• Monday, April 3: UBC Okanagan campus, courtyard outside, 9:30 a.m. to 11 a.m.
  • Thursday, April 13: 350 Bakehouse Café, 567 Bernard Ave., 9:30 a.m. to 11 a.m.
  • Thursday, April 20: Kekuli Cafe – 3550 Carrington Rd., No. 307, West Kelowna, 9:30 a.m. to 11 a.m.
  • Thursday, April 27: Downtown Kelowna Library, 1380 Ellis St., 9:30 a.m. to 11 a.m.

© 2023 Global News, a division of Corus Entertainment Inc.

Man arrested after Toronto parking officer assaulted: police

A man has been arrested after a parking enforcement officer was assaulted in Toronto, police say.

Toronto police said officers received a report on Wednesday at 12:50 a.m. of an assault in the Yonge Street and Sheppard Avenue area.

Police said a parking enforcement officer working in the area issued a violation notice to an illegally parked vehicle.

Officers said the accused allegedly engaged the officer in a verbal dispute over the ticket.

According to police, the accused then allegedly threw a can of pop at the officer, hitting them in the shoulder, before fleeing the scene.

Officers said Oliver Steve Hernaez from Toronto was located and arrested.

He has been charged with assault with a weapon.

The accused is scheduled to appear in court in May.

Anyone with information is asked to contact police or Crime Stoppers.

© 2023 Global News, a division of Corus Entertainment Inc.

Should North Shore Rescue teams get more medical training? Study's finding raises question

Half of the calls responded to by North Shore Rescue over 25 years were so serious, a patient needed in-hospital medical assessment, a new study has found.

The analysis of search and rescue incident reports on the North Shore Mountains between 1995 and 2019 was published this year in the peer-reviewed Wilderness & Environmental Medicine journal.

Its findings suggest there is need for “evidence-based guidelines and core training competencies” in medicine for mountain search and rescue teams.

“We train hard and we train for what we see,” said co-author Dr. Alec Ritchie, an emergency room physician at Lions Gate Hospital and North Shore Rescue’s medical team lead.

“Now that we know what we see, that’ll influence the type of training we do, what type of equipment we try to get, fundraising requests and that sort of thing.”

The research team scoured nearly 2,100 calls and included 906 subjects, 65 per cent of whom were men, in the analysis. The top three activities involved in the cases studied were hiking, biking and snow sports.

Researchers used the National Advisory Committee of Aeronautics severity score to grade whether incidents were classified as medically traumatic. Fifty-four per cent fell under the category of “trauma,” with the top three body regions impacted being the lower limbs, the head and the torso.

Other calls had nothing to do with sports but involved other serious, unrelated medical issues for which treatment was far away. Of the incidents deemed “non-traumatic,” the study found mental health crises, exposure and cardiovascular incidents were the top three causes of rescue calls.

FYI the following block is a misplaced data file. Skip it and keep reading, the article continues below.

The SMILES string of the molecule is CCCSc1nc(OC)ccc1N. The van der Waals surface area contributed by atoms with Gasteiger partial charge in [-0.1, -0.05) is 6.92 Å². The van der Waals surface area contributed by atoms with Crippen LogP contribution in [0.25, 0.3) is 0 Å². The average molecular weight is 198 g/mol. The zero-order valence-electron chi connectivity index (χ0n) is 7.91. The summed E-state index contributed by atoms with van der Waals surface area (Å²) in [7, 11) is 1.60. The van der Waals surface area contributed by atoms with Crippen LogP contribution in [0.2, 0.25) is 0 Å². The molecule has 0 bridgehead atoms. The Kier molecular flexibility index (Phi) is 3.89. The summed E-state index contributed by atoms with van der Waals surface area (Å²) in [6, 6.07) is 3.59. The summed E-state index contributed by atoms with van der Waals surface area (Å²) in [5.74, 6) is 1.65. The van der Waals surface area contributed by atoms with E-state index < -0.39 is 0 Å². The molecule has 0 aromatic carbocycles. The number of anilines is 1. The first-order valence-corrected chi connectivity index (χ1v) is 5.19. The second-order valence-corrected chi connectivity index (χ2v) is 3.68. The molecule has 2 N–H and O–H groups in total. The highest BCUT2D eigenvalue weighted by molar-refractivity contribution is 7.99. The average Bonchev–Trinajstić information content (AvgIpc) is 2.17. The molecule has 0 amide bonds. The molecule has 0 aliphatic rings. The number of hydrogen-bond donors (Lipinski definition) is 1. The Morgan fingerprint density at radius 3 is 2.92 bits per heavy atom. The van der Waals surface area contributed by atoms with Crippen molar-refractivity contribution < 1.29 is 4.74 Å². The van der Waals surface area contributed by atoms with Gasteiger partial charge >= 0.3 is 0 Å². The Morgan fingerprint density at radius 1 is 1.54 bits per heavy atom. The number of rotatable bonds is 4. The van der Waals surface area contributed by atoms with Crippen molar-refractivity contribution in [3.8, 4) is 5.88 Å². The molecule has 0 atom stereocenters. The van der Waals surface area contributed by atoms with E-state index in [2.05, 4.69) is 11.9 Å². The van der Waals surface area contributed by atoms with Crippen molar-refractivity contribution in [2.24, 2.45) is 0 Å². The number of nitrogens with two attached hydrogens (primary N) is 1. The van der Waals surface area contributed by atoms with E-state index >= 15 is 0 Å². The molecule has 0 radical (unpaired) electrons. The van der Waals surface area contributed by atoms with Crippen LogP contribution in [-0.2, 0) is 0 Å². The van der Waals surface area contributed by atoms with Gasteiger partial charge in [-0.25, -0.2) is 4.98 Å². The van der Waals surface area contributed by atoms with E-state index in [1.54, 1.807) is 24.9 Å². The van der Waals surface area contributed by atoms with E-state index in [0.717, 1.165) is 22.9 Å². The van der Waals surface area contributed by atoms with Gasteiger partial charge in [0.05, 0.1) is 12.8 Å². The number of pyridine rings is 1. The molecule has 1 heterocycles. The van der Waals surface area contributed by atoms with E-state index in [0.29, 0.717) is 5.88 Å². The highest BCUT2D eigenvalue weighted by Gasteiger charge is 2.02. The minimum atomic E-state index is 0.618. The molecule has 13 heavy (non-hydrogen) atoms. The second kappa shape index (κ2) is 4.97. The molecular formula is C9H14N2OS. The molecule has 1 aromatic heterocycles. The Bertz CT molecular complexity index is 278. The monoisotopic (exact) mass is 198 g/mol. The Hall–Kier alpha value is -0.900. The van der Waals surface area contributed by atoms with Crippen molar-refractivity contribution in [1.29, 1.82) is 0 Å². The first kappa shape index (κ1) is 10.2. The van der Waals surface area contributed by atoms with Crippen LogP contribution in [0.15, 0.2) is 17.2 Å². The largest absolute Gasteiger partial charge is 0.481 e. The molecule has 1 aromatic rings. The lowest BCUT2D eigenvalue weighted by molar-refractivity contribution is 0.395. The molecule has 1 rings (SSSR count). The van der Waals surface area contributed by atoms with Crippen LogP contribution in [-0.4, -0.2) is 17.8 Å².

“By non-trauma, I mean a medical issue that is not caused by an accident or force,” Ritchie explained on 980 CKNW’s The Jill Bennett Show on Thursday afternoon.

“With 41 per cent being non-trauma, we were quite surprised.”

North Shore Rescue is a volunteer-based search and rescue team that operates every day of the year as one of the oldest of its kind in Canada. It responds to about 130 calls per year.

All of its volunteers have first aid training, Ritchie said, and the advanced medical team is available to handle more severe medical calls.

© 2023 Global News, a division of Corus Entertainment Inc.

Canmore General Hospital meets fundraising goal to upgrade emergency department

The Canmore General Hospital’s emergency department will be getting a big upgrade after a successful fundraising campaign.

More than $2.2 million was raised for the hospital, the Canmore and Area Health Care Foundation announced on Thursday.

The foundation first announced the fundraising goal last November and finally reached it through community donors and a “transformational gift” from locals Lorne Heuckroth and Joyce Heukroth.

The project, dubbed the Canmore General Hospital ED Project, will improve patient flow, create private patient treatment spaces and meet current infection prevention and control standards.

The whole project will cost around $4.4 million and will include additional funding from the Alberta government and Alberta Health Services.

Construction is scheduled to begin this summer and is expected to be completed late next year.

“I would like to congratulate the Canmore & Area Health Care Foundation on achieving this very ambitious goal,” said Health Minister Jason Copping in a news release.

“It’s inspiring to see everyone working together to ensure we continue to provide the best possible healthcare in Canmore and area.”

Steven Scott, the foundation’s board chair, is grateful for the generosity from the community.

“Reaching our fundraising goal could not have happened without the community engagement from every person and organization who donated to our campaign,” he said.

“A special thank you is in order to the Heuckroth family, whose incredible generosity enabled us to reach our goal and get the project underway in record time.”

© 2023 Global News, a division of Corus Entertainment Inc.